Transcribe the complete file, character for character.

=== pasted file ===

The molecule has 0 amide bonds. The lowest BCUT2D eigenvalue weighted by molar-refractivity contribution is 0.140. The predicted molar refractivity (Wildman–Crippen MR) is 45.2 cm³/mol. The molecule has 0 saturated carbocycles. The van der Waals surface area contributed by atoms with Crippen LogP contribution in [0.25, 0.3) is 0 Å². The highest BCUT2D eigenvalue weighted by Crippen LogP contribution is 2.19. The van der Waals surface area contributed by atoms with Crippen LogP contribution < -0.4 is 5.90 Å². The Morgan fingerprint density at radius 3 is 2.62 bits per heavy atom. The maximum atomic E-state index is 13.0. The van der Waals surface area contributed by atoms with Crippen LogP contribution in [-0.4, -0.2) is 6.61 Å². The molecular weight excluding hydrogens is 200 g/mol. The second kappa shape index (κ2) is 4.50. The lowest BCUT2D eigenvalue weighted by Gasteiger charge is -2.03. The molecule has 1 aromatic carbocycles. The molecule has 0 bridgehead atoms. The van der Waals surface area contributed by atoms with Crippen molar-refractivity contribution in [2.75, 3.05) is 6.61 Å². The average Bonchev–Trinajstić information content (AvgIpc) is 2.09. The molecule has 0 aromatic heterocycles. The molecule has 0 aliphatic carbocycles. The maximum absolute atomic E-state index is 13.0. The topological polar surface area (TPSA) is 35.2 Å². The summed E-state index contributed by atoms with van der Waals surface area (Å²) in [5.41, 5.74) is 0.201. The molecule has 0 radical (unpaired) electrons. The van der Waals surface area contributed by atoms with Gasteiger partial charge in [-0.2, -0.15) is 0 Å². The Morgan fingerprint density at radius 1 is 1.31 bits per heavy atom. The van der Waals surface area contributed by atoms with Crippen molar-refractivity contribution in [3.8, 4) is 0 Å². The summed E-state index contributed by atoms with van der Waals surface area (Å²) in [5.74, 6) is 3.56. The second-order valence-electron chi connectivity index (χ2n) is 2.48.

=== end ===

The molecule has 0 amide bonds. The lowest BCUT2D eigenvalue weighted by molar-refractivity contribution is 0.140. The predicted molar refractivity (Wildman–Crippen MR) is 45.2 cm³/mol. The molecule has 0 saturated carbocycles. The van der Waals surface area contributed by atoms with Crippen LogP contribution in [0.25, 0.3) is 0 Å². The highest BCUT2D eigenvalue weighted by Crippen LogP contribution is 2.19. The van der Waals surface area contributed by atoms with Crippen LogP contribution < -0.4 is 5.90 Å². The Morgan fingerprint density at radius 3 is 2.62 bits per heavy atom. The maximum atomic E-state index is 13.0. The van der Waals surface area contributed by atoms with Crippen LogP contribution in [-0.4, -0.2) is 6.61 Å². The molecular weight excluding hydrogens is 200 g/mol. The second kappa shape index (κ2) is 4.50. The lowest BCUT2D eigenvalue weighted by Gasteiger charge is -2.03. The molecule has 1 aromatic carbocycles. The molecule has 0 bridgehead atoms. The van der Waals surface area contributed by atoms with Crippen molar-refractivity contribution in [2.75, 3.05) is 6.61 Å². The average Bonchev–Trinajstić information content (AvgIpc) is 2.09. The molecule has 0 aromatic heterocycles. The molecule has 0 aliphatic carbocycles. The maximum absolute atomic E-state index is 13.0. The topological polar surface area (TPSA) is 35.2 Å². The summed E-state index contributed by atoms with van der Waals surface area (Å²) in [5.41, 5.74) is 0.201. The molecule has 0 radical (unpaired) electrons. The van der Waals surface area contributed by atoms with Gasteiger partial charge in [-0.2, -0.15) is 0 Å². The Morgan fingerprint density at radius 1 is 1.31 bits per heavy atom. The van der Waals surface area contributed by atoms with Crippen molar-refractivity contribution in [3.8, 4) is 0 Å². The summed E-state index contributed by atoms with van der Waals surface area (Å²) in [5.74, 6) is 3.56. The second-order valence-electron chi connectivity index (χ2n) is 2.48.